The Hockey News’s Ryan Kennedy frames NHL teams’ decisions to send some of their top prospects over to European pro leagues as the NHL, AHL and ECHL deferred their 2020-2021 season starts to December 1st at the earliest. Kennedy kicks his column off by noting that the Red Wings have sent Moritz Seider to Adler Mannheim of the DEL, and Filip Zadina to Ocelari Trinec of the Czech Extraliga.
As you know by now, Filip Hronek (HK Mountfield), Gustav Lindstrom (Almtuna IS), Mattias Brome (Orebro HK) and Albin Grewe (Djurgardens IF) are the other Wings prospects playing in Europe instead of North America.
Kennedy focuses on the players with AHL experience who’ve been assigned to European teams, noting that the team
The important aspect of this shift overseas is that both Seider and Zadina have already played in North America. Zadina was over here the longest, having come over to playing junior in the QMJHL with Halifax as an import before graduating to the AHL’s Grand Rapids Griffins last year. The talented winger has also seen some time up with Detroit both this season and last, so he is well on his way to becoming a top-six NHLer. Seider was a rookie with Grand Rapids this season, but as one of the Griffins’ top blueline scorers, proved he could handle himself on North American ice.
And there is an adjustment period for many Europeans. Not only are their cultural barriers to overcome off the ice (learning the language, getting a driver’s license and so forth), but the smaller ice surfaces in North American rinks has quite the impact on game play: over here, players have less time and space to make decisions with the puck and the game tends to be a lot more physical.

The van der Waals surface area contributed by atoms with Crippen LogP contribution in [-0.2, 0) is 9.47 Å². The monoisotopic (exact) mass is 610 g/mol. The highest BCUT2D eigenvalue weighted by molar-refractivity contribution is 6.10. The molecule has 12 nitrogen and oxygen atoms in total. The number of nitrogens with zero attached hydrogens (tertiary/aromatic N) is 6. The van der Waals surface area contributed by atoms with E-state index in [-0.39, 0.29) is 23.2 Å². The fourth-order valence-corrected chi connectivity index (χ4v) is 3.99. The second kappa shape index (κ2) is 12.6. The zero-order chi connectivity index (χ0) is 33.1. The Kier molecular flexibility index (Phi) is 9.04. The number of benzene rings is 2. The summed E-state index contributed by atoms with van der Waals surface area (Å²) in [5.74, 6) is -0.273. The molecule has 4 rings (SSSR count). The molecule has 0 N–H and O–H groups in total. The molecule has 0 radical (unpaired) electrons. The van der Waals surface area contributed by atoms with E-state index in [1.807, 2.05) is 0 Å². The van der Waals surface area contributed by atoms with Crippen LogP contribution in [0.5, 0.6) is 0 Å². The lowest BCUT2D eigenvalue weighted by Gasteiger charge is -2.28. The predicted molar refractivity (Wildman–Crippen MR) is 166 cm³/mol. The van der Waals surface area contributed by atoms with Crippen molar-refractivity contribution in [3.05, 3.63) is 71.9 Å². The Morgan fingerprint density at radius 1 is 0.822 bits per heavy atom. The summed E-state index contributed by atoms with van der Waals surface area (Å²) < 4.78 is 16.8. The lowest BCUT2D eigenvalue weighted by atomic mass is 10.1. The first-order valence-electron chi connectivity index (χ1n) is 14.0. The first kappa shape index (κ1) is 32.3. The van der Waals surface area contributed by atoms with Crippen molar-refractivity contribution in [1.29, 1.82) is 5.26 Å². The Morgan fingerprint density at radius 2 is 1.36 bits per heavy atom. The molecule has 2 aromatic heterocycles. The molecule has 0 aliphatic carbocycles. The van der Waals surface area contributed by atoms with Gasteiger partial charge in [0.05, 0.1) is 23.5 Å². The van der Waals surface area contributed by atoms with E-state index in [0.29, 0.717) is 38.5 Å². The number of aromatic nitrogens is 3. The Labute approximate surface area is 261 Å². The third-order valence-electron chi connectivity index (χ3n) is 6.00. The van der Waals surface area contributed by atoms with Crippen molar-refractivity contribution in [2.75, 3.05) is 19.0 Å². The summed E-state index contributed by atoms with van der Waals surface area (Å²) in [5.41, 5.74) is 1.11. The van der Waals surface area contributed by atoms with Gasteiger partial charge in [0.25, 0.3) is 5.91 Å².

Undoubtedly, this influx of talent – both the kids coming home and the North American imports – will have an interesting impact on the level of competition in Europe this year. It is sometimes lost over here that when exciting European players come over to North America, it means one more talented player gone from the home ranks. It can hurt the overall level in Europe, but can you blame a kid for chasing his NHL dream?
At least for the early portion of 2020-21, Europe is getting a windfall, one which could benefit the clubs, the NHL and the young players themselves.
Continued; there are around 25-30 NHL-contracted players who are skating with European teams instead of trying to earn spots in the AHL, ECHL, Major Junior or NCAA leagues.
I would suggest that most European leagues have been very selective to ensure that they’re not going to suffer a “talent drain” when North America’s hockey season begins. At the beginning of the summer, it was assumed that a cavalcade of players would head to Europe for a couple of months, and that hasn’t materialized for reasons both practical (like contract insurance) and philosophical (the SHL has refused to accommodate NHL players without SHL contracts).
Overall, the European pro leagues have done a very good job of making sure that their teams won’t experience seismic shifts in talent if and when North American hockey resumes.